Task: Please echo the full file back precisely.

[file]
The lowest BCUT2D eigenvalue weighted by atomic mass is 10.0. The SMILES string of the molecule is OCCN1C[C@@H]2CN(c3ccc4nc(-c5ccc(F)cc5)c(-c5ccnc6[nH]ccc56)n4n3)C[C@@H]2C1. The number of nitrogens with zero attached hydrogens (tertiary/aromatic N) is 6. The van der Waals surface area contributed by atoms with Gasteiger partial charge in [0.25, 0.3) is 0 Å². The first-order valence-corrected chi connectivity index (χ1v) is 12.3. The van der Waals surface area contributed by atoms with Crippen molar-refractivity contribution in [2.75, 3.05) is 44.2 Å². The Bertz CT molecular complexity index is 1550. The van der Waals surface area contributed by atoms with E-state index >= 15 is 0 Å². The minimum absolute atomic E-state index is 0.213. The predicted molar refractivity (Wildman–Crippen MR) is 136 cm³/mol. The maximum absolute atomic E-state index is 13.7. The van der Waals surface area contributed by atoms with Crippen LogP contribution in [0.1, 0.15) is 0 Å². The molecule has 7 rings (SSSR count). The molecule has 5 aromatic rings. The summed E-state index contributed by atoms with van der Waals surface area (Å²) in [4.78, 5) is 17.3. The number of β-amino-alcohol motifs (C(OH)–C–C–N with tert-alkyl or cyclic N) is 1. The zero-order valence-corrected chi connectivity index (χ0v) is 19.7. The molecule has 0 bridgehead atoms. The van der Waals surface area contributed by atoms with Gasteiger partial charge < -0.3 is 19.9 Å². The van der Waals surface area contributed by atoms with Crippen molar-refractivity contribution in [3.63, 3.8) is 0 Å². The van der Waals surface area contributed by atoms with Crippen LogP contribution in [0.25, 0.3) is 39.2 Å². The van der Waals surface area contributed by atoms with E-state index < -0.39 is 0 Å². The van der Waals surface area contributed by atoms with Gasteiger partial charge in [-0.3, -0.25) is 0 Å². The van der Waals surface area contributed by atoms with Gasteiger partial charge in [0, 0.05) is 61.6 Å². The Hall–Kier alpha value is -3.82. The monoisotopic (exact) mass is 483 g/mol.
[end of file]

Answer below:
The lowest BCUT2D eigenvalue weighted by atomic mass is 10.0. The SMILES string of the molecule is OCCN1C[C@@H]2CN(c3ccc4nc(-c5ccc(F)cc5)c(-c5ccnc6[nH]ccc56)n4n3)C[C@@H]2C1. The number of nitrogens with zero attached hydrogens (tertiary/aromatic N) is 6. The van der Waals surface area contributed by atoms with Gasteiger partial charge in [0.25, 0.3) is 0 Å². The first-order valence-corrected chi connectivity index (χ1v) is 12.3. The van der Waals surface area contributed by atoms with Crippen molar-refractivity contribution in [2.75, 3.05) is 44.2 Å². The Bertz CT molecular complexity index is 1550. The van der Waals surface area contributed by atoms with E-state index >= 15 is 0 Å². The minimum absolute atomic E-state index is 0.213. The predicted molar refractivity (Wildman–Crippen MR) is 136 cm³/mol. The maximum absolute atomic E-state index is 13.7. The van der Waals surface area contributed by atoms with Crippen LogP contribution in [0.1, 0.15) is 0 Å². The molecule has 7 rings (SSSR count). The molecule has 5 aromatic rings. The summed E-state index contributed by atoms with van der Waals surface area (Å²) in [4.78, 5) is 17.3. The number of β-amino-alcohol motifs (C(OH)–C–C–N with tert-alkyl or cyclic N) is 1. The zero-order valence-corrected chi connectivity index (χ0v) is 19.7. The molecule has 0 bridgehead atoms. The van der Waals surface area contributed by atoms with Gasteiger partial charge < -0.3 is 19.9 Å². The van der Waals surface area contributed by atoms with Crippen molar-refractivity contribution in [3.63, 3.8) is 0 Å². The van der Waals surface area contributed by atoms with Crippen LogP contribution in [0.25, 0.3) is 39.2 Å². The van der Waals surface area contributed by atoms with E-state index < -0.39 is 0 Å². The van der Waals surface area contributed by atoms with Gasteiger partial charge in [-0.3, -0.25) is 0 Å². The van der Waals surface area contributed by atoms with Gasteiger partial charge in [0, 0.05) is 61.6 Å². The Hall–Kier alpha value is -3.82. The monoisotopic (exact) mass is 483 g/mol.